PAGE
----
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Monday, January 9, 2012

Leading cosmetic surgery group refusing to fund new breast implants

Ministers have agreed to pay for the removal of the French-made silicone products for women who had them on the NHS, and have called on private clinics to acknowledge their “moral duty” to offer the same service.
Although the Department of Health said it would “pursue private clinics with all means at its disposal to avoid the taxpayer picking up the bill”, it confirmed on Friday night that it would help women if their clinic was no longer in operation or refused to care for them.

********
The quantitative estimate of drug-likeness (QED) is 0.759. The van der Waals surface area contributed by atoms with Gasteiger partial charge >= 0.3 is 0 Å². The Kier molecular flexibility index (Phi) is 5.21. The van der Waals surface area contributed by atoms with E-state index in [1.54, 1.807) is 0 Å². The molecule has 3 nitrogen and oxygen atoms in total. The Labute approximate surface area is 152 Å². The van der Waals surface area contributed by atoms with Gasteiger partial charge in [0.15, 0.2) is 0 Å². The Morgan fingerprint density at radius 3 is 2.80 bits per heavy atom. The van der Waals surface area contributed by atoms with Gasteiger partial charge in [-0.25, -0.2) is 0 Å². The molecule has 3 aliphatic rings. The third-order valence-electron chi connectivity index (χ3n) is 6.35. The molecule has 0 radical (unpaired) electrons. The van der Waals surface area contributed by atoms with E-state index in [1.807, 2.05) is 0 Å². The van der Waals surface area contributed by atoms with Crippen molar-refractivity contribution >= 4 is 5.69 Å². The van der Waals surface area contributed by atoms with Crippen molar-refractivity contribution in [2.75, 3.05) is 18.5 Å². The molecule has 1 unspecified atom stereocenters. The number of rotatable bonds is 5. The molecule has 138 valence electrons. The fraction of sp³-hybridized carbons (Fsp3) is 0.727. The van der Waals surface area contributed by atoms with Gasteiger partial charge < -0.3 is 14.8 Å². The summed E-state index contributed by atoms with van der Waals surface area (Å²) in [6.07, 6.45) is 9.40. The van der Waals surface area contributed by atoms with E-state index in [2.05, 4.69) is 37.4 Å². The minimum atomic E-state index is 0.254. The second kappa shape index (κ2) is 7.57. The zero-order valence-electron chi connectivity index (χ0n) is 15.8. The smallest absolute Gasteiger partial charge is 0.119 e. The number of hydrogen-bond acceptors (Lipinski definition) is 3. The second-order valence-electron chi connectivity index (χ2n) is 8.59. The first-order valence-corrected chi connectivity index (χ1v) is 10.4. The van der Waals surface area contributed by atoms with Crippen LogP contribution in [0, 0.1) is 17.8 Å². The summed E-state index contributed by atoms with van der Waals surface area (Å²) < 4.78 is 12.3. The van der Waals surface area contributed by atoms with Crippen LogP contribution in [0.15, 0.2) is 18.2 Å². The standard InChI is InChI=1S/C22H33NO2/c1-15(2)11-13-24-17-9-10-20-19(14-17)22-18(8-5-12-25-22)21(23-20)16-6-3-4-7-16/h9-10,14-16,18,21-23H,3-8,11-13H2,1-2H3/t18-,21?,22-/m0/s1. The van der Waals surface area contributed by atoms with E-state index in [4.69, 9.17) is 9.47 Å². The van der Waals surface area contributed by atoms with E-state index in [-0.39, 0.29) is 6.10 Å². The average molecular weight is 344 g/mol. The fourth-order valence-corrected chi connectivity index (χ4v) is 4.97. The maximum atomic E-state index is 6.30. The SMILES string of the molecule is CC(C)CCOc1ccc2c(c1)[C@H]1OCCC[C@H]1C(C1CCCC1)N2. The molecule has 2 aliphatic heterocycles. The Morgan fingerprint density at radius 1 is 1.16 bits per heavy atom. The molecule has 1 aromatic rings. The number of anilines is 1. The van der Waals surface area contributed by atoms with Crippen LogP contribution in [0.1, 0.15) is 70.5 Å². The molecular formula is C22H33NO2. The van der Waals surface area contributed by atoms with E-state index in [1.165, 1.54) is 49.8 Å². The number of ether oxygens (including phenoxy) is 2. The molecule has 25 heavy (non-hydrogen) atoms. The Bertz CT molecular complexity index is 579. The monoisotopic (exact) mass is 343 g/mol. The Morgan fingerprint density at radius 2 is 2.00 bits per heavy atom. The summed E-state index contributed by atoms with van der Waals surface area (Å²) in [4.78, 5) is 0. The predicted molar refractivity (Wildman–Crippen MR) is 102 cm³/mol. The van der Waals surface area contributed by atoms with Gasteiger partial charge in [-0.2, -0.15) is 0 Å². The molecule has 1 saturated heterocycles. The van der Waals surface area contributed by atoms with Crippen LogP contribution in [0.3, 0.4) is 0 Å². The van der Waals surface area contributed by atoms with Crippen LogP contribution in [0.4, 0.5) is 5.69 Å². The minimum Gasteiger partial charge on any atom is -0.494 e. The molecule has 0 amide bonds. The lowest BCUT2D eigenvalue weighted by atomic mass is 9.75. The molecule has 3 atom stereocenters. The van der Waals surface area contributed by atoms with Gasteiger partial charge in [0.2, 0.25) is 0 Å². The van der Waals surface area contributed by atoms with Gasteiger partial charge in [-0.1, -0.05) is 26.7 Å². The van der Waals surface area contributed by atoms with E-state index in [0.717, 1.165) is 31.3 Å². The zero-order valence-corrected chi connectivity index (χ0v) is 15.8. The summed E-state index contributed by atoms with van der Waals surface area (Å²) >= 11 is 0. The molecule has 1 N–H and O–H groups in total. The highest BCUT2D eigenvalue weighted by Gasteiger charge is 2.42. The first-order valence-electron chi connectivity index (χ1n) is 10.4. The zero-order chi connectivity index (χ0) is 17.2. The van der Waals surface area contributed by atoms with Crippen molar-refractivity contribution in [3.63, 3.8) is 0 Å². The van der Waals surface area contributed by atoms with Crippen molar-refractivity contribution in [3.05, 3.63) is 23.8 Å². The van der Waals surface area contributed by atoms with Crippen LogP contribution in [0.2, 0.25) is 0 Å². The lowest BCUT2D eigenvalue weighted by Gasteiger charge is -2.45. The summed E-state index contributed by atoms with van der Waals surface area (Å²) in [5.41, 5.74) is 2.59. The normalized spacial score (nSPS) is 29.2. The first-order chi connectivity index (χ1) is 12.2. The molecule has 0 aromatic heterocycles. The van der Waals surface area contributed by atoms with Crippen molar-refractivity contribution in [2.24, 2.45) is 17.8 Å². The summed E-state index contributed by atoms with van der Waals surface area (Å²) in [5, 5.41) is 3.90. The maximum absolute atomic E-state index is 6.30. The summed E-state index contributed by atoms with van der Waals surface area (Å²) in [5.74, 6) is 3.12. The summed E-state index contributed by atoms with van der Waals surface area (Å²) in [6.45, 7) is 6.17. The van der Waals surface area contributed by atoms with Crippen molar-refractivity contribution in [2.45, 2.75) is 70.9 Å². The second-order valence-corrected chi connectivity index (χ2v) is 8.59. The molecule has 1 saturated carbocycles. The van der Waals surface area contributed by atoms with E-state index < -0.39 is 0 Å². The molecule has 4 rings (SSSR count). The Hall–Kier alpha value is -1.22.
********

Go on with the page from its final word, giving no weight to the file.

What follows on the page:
Officials say the implants – thought to have been fitted in some 52,000 women who wanted larger breasts for cosmetic reasons or after cancer surgery – only need to be replaced if they have ruptured but will also carry out the procedure if the patients are worried about them.
Most independent providers have agreed to provide free surgery for their patients who received implants made by the now-defunct Poly Implant Prothèse – which were filled with non-medical grade silicone intended for use in mattresses – at least one is holding out while another has so far refused to reveal its policy.
Transform Cosmetic Surgery said the Government needed to “accept its responsibility” for the problem as the implants had been approved for use by a watchdog, the Medicines and Healthcare products Regulatory Agency.
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